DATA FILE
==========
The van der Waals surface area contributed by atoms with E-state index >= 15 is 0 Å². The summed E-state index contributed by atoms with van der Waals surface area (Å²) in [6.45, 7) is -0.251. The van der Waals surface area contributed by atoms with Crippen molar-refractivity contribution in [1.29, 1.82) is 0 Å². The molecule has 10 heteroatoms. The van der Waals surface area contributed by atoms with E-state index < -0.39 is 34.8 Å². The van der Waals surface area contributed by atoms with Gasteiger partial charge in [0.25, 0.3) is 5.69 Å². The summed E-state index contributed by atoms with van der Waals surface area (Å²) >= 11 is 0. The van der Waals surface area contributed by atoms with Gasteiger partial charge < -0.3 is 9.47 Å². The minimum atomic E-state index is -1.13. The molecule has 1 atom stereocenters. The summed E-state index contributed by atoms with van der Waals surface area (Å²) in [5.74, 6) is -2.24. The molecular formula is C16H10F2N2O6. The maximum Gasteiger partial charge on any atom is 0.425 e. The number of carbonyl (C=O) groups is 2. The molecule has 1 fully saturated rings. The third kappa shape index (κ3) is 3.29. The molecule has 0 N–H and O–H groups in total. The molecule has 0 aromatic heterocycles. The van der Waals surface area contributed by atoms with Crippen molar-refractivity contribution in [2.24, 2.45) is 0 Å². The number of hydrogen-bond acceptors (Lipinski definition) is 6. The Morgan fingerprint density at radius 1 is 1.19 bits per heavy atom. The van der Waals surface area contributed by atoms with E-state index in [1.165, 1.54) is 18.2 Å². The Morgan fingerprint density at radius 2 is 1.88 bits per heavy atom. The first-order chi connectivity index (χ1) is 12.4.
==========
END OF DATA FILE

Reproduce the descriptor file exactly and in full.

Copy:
The van der Waals surface area contributed by atoms with E-state index >= 15 is 0 Å². The summed E-state index contributed by atoms with van der Waals surface area (Å²) in [6.45, 7) is -0.251. The van der Waals surface area contributed by atoms with Crippen molar-refractivity contribution in [1.29, 1.82) is 0 Å². The molecule has 10 heteroatoms. The van der Waals surface area contributed by atoms with E-state index < -0.39 is 34.8 Å². The van der Waals surface area contributed by atoms with Gasteiger partial charge in [0.25, 0.3) is 5.69 Å². The summed E-state index contributed by atoms with van der Waals surface area (Å²) >= 11 is 0. The van der Waals surface area contributed by atoms with Gasteiger partial charge < -0.3 is 9.47 Å². The minimum atomic E-state index is -1.13. The molecule has 1 atom stereocenters. The summed E-state index contributed by atoms with van der Waals surface area (Å²) in [5.74, 6) is -2.24. The molecular formula is C16H10F2N2O6. The maximum Gasteiger partial charge on any atom is 0.425 e. The number of carbonyl (C=O) groups is 2. The molecule has 1 fully saturated rings. The third kappa shape index (κ3) is 3.29. The molecule has 0 N–H and O–H groups in total. The molecule has 0 aromatic heterocycles. The van der Waals surface area contributed by atoms with Crippen molar-refractivity contribution in [2.24, 2.45) is 0 Å². The number of hydrogen-bond acceptors (Lipinski definition) is 6. The Morgan fingerprint density at radius 1 is 1.19 bits per heavy atom. The van der Waals surface area contributed by atoms with E-state index in [1.165, 1.54) is 18.2 Å². The Morgan fingerprint density at radius 2 is 1.88 bits per heavy atom. The first-order chi connectivity index (χ1) is 12.4.